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Appendix C Committee and Staff Biosketches Committee: Dr. Stephanie Pfirman (Chair) is Alena Wels Hirschorn and Martin Hirschorn Professor in Environmental and Applied Sciences and Chair of the Department of Environmental Science at Barnard College, which she joined in 1993. Current interests include environmental aspects of sea ice in the Arctic, and the development of women scientists and interdisciplinary scholars. Dr. Pfirman is President of the Council of Environmental Deans and Directors, a member of the Polar Research Board of the NAS, and co-PI of the NSF-sponsored Advancing Women in the Sciences initiative of the Columbia Earth Institute. Dr. Hajo Eicken’s interests are in the field of sea-ice geophysics. In particular, he is interested in how small-scale properties and (micro)structure of sea ice impact processes on a larger scale as well as the role of sea ice in the climate system. As part of the International Polar Year (IPY) 2007-2009, Dr. Eicken is part of an international group that is studying the seasonal Arctic ice zone through an observing network. As Professor of Geophysics at the University of Alaska Fairbanks, he is leading a university-wide IPY initiative to promote exchange between scientists and stakeholders. Dr. Thorsten Markus is the Branch Head of the Cryospheric Sciences Branch at NASA Goddard Space Flight Center, Greenbelt, MD. His interests include the remote sensing of the polar regions and the utilization of remote sensing data to study polar processes. He is a member of Aqua AMSR-E Science Team responsible for sea ice concentration and snow on sea ice products, and the ICESat Science Team. He participated in ship-borne and air-borne validation campaigns in both The Antarctic and The Arctic. Dr. Markus is working on utilization of satellite-derived geophysical parameters in data analysis efforts and in data assimilation schemes to explore the role of cryospheric processes in the polar and global climate system. Dr. Walter Meier is an expert on sea ice remote sensing and data assimilation; Arctic climate and climate change. His areas of observational expertise include SSM/I passive microwave polar stereographic sea ice products; visible and infrared products; and field observations. He is currently focused on better understanding the decreasing Arctic summer sea ice cover and its impacts. Dr. Meier is a former professor at the US Naval Academy. Dr. Norbert Untersteiner, originally from Austria, began his polar career during International Geophysical Year (IGY) as the Chief Scientist on Ice Station Alpha in the Arctic Ocean. In a scientific sense, it was one of the most successful science programs during the IGY. He was the organizer and director of Operation AIDJEX (Arctic Ice Dynamics Joint Experiment) the most comprehensive inter-scientific-disciplinary study 33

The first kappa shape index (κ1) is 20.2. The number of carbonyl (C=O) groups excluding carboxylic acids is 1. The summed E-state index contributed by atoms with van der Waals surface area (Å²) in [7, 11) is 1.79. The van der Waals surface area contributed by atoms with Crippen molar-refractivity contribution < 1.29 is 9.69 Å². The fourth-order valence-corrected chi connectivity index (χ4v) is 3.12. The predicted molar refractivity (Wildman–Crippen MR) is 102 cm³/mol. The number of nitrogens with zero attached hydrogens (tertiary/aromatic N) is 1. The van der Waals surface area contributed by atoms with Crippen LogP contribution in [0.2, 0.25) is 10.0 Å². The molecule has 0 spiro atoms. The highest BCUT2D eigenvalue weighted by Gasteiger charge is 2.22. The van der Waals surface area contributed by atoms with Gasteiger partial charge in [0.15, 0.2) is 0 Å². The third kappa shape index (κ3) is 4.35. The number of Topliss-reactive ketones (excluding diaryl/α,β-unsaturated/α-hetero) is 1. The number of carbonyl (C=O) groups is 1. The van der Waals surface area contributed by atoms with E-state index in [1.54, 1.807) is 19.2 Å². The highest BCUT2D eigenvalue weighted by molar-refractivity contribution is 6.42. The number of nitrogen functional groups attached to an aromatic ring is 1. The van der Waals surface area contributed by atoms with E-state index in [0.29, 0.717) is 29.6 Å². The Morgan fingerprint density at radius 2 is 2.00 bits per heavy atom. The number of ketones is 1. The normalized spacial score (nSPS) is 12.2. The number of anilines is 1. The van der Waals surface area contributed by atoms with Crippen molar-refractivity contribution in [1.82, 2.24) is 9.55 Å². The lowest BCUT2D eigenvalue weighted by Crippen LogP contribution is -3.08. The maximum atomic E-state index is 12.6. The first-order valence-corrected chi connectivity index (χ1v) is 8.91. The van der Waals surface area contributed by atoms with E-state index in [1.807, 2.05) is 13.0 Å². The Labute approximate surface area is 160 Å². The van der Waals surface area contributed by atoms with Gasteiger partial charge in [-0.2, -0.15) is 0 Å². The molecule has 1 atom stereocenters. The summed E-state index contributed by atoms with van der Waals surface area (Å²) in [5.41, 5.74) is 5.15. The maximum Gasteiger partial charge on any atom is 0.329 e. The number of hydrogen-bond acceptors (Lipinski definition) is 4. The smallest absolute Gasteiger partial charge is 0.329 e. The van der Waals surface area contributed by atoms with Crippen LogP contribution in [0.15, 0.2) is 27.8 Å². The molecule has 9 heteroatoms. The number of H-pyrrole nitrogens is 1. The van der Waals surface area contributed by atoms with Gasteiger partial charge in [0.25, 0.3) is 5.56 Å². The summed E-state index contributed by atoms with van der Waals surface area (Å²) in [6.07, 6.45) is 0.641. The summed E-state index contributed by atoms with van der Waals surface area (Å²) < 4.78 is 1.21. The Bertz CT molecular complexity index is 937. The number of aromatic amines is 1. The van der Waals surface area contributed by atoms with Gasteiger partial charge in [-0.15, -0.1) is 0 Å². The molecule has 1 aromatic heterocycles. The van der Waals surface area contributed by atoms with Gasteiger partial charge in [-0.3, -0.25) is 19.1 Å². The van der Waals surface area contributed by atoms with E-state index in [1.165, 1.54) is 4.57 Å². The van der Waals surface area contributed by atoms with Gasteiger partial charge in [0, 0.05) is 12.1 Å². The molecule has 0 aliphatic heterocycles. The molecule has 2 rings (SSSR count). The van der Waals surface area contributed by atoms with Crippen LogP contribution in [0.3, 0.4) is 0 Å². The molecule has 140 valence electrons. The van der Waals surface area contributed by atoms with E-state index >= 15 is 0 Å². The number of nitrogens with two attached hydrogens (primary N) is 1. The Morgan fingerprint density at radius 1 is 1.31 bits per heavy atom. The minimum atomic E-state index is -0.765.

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34 Scientific Value of Arctic Sea Ice Imagery Derived Products of the Arctic Ocean ever attempted from the sea ice. AIDJEX was fielded from March 1975 to May 1976 and involved 125 people living on four ice floes in the central Beaufort Sea. It was extremely successful and became the model of later studies of the Arctic Ocean culminating with Operation SHEBA a follow-on to AIDJEX completed in 1998. He led numerous field operations, and directed numerous science divisions and directorates at the University of Washington, including the Polar Science Center in the Applied Physics Laboratory. He served as chairman of the Department of Atmospheric Science until his retirement in 1997. He was also a member of the Vice President’s (of the USA) Medea Commission. From 1999-2005 was the Sydney Chapman Professor of Physical Science at the University of Alaska. Staff: Curtis H. Marshall is a senior program officer with the Board on Atmospheric Sciences and Climate (BASC). He received B.S. (1995) and M.S. (1998) degrees in meteorology from the University of Oklahoma, and a Ph.D. (2004) in atmospheric science from Colorado State University. His doctoral research, which examined the impact of anthropogenic land-use change on the mesoscale climate of the Florida peninsula, was featured in Nature and the New York Times. Prior to joining the staff of BASC in 2006, he was employed as a research scientist in the National Oceanic and Atmospheric Administration. Since joining the staff of BASC, he has directed peer reviews for the U.S. Climate Change Science Program and staffed studies on mesoscale meteorological observing systems, weather radar, the NPOESS spacecraft, and the impacts of climate change on human health. Ms. Katie Weller is a Research Associate for the Board on Atmospheric Sciences and Climate (BASC). She has worked on National Research Council studies that produced the reports Earth Observations from Space: The First 50 Years of Scientific Achievements, Evaluation of the Multifunction Phased Array Radar Planning Process, and Review of the US Climate Change Science Program’s Synthesis and Assessment Product 3.3, Weather and Climate Extremes in a Changing Climate, among others. In 2004, she received her B.S. from the University of Michigan in Biopsychology. Ms. Weller is currently working toward a master’s degree in Environmental Science and Policy at Johns Hopkins University. Ms. Shelly Freeland is a Program Assistant for the Board on Atmospheric Sciences and Climate (BASC). Since joining BASC in 2008, she has worked on studies and workshops involving climate change, climate, energy and national security, and uncertainty management in remote sensing of climate data. Ms. Freeland is interested in Environmental Science and Engineering, focusing on environmental policies.